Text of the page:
Darts has been around for a long time, but even now people continue to debate whether it has the right to call itself a sport or should remain confined to the dank setting of a local pub.
Here we take a look at whether this classic throwing game deserves to be categorised as a sport, and why people have continued to claim otherwise throughout the game’s existence.
The Changing Image
Darts probably did not help itself by allowing its players to guzzle pints of bitter and smoke cigarettes in between throws. Many people have quite rightly questioned a “sport” that – for a long time – allowed its participants to indulge in alcohol whilst a match was underway.
Those campaigning for darts to be considered a sport must have twigged too, as professional darts players were eventually forced by the regulatory body to swap their John Smiths for a jug of water and save their smoking (if they did enjoy a cigarette) until they were off stage.
Nowadays, the game is televised in front of big crowds and made into a spectacle just like boxing or MMA – with loud music, models and audience singing all part and parcel of every professional match.
Luck versus Skill
Do darts require a strong element of luck in order for the participant to emerge victorious? This is a point that several people (who regard darts as little more than a glorified pub activity) have brought up in the debate of whether darts is a sport or not. True or not, it’s also naïve to suggest that the best darts players in the world are simply lucky individuals. An enormous amount of skill is required to master landing the right throws at the right moments. Even if the pub regular did fancy himself against Phil “The Power” Taylor in a matchup, you can bet your life savings the pro would wipe the floor with him.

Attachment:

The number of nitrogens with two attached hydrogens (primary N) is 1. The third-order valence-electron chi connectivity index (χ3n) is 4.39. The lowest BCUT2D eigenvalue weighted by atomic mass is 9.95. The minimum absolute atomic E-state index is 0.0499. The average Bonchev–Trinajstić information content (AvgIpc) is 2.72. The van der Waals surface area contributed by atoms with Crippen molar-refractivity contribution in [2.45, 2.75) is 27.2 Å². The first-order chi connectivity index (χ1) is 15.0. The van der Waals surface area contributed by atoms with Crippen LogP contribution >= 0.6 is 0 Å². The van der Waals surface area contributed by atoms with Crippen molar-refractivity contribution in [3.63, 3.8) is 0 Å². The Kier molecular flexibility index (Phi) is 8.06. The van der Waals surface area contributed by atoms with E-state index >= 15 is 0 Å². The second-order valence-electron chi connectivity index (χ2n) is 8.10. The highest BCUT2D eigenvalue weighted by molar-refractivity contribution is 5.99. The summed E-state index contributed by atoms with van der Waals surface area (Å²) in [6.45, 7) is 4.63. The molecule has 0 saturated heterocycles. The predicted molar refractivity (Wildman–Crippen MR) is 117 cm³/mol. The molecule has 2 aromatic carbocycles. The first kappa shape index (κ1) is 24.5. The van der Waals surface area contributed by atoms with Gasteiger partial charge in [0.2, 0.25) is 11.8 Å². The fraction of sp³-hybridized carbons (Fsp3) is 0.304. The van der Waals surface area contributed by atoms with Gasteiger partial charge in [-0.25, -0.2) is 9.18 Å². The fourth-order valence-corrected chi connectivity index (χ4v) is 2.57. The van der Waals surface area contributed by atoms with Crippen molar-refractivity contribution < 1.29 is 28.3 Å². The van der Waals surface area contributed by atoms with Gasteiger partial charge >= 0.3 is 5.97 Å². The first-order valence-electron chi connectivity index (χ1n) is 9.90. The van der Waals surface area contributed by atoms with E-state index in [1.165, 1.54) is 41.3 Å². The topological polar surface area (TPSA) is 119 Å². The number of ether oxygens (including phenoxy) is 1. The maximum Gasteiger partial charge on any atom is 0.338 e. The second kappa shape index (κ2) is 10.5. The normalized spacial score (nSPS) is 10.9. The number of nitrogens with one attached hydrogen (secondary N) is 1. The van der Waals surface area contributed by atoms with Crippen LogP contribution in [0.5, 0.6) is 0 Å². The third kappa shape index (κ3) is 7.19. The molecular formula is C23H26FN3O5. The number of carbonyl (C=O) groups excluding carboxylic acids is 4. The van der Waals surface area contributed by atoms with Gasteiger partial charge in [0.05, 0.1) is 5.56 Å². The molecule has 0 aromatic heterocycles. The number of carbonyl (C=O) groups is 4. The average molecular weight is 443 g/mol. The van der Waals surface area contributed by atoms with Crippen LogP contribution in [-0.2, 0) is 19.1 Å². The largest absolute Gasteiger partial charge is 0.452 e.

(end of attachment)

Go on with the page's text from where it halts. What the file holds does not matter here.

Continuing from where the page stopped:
Also, when you look a little closer, the “luck” argument doesn’t really hold up. Every sport requires luck somewhere along the line; it plays a role regardless of how capable an individual or team may be. Just look at all those shocks you see in soccer’s FA Cup. When a minnow defeats a Premier League side, it’s not because they ought to be in the same division, it’s because lady luck was smiling on them that day.
Another piece of ammo groups like to use to label darts as little more than a game is the fact that very little equipment or preparation is required to play. All you need is a board, a handful of darts and a chalkboard and you’re good to go. Inexpensive, yes, but does that make darts any less of a sport than one that requires state of the art equipment to ahead? Football only requires a ball and two goalposts.
You only need a few chunks of wood and a bat to play cricket. A tennis match can go ahead with a couple of rackets and a waist-high net in the middle. “But what about the pitch linings?” the doubters cry. True, darts doesn’t require a pitch and can be played pretty much anywhere and anytime, but not without its board. A darts board is the equivalent of a football field or tennis court. Participants need to work their way around certain areas of it in order to win a match.
From Pub Game to Sport
Darts was, for many years, a pub game that gained a high degree of popularity among the working class people and somehow managed its way onto terrestrial television. But at some point during the 1990’s, this all changed. Players, promotion companies and people began to take to the game more seriously as it cleaned up its act, and before long the “big” matches between the star players were some of the most sought after shows in the United Kingdom.
Participants might not be sinewy, athletic or the archetypal sport poster boys – but they are individuals with admirable skill who compete against one another in a ranking system. The exertion of physical movement is somewhat minimal but it does require a great deal of accuracy, patience and natural talent – three traits that pretty much every athlete in football, tennis, cricket or any other popular sport need to develop or possess in order to make their way onto the professional circuit. Darts is a game that always had the potential to be a real sport. Now it’s probably safe to say that it is one.